An Anti-Anxiety Agent in Tea?
I’ve read that L-theanine is a good anti-anxiety product. It is a form of green tea extract. What are your thoughts on using this for anxiety?
Andrew Weil, M.D. | July 8, 2022
L-theanine, an amino acid found in tea plants, is partly responsible for the unique flavor of green tea. This compound is said to promote relaxation and modify the stimulating effects of the caffeine present in green tea.
Some research has identified a number of other potential benefits for L-theanine, including improved sleep, focus, and relaxation. For example, one small randomized, controlled study found that people who took 100 mg of L-theanine before performing attention-related tasks made fewer errors on the test. Another study found that people with anxiety who took up to 900 mg of L-theanine a day for eight weeks reported more satisfying sleep — although the supplement didn’t appear to affect their levels of anxiety. There’s also some evidence that L-theanine may influence heart rate, which might contribute to its relaxing properties.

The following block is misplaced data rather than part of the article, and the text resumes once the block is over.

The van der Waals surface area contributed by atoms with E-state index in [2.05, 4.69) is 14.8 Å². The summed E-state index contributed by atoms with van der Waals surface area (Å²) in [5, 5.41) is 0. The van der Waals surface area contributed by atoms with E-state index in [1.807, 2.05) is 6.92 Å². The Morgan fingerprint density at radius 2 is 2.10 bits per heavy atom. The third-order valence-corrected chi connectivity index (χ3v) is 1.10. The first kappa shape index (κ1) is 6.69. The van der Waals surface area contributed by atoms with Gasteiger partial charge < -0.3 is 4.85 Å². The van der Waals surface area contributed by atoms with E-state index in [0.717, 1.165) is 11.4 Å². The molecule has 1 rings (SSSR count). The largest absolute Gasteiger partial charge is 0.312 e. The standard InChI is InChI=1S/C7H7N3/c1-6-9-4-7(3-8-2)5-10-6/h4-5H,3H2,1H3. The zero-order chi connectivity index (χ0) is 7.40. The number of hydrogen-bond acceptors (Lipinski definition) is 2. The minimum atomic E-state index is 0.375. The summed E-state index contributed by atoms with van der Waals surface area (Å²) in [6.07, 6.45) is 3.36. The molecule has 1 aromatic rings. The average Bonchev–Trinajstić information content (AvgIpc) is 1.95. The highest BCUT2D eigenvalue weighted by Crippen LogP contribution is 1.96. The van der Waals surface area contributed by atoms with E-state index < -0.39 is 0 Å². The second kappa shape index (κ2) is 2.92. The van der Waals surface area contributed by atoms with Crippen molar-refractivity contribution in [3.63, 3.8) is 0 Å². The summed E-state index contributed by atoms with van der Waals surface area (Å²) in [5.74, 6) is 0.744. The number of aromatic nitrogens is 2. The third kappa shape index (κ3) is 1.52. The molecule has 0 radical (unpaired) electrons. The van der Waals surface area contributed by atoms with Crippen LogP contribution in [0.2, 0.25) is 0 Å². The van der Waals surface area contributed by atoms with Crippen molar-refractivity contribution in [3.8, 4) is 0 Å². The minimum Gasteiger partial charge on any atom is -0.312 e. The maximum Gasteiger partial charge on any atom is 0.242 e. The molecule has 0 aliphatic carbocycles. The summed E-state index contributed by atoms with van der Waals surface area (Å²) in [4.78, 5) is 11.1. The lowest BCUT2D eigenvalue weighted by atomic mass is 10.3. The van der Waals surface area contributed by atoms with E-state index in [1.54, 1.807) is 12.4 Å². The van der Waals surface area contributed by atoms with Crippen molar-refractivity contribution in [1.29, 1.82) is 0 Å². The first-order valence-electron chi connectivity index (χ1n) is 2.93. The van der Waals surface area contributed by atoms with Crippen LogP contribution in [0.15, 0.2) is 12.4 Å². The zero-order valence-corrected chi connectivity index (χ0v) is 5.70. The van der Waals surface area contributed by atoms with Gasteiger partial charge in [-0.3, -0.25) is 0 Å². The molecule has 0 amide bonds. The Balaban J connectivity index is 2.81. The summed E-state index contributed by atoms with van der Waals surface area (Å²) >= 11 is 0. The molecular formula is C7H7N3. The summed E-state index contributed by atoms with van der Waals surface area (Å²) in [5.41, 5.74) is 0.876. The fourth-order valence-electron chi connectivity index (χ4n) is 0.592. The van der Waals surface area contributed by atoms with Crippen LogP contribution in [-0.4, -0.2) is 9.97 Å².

Studies in the lab or in animals have suggested that L-theanine may help lower blood pressure and cholesterol, affect levels of certain brain chemicals, and has anti-tumor activity. But these benefits haven’t yet been demonstrated in humans.
As far as addressing anxiety is concerned, I recommend breathing exercises, which are the most effective and fastest-acting method I know. Aerobic exercise is also helpful, and I would recommend avoiding caffeine all together because its stimulating effects can heighten anxiety.
You also might try tincture of passionflower (Passiflora incarnata), which is mildly relaxing. The dose is one dropperful in a little water, up to four times a day, as needed. Valerian (Valeriana officinalis) is generally more effective – use a capsule of the standardized extract only as needed.
For the calming and relaxing benefits of L-theanine, I recommend drinking green tea in moderation rather than taking a supplement. Matcha green tea delivers more of the amino acid than other forms. If you find the tea too stimulating, look for a decaffeinated form.
Andrew Weil, M.D.
Originally Posted March 2004. Update July 2022.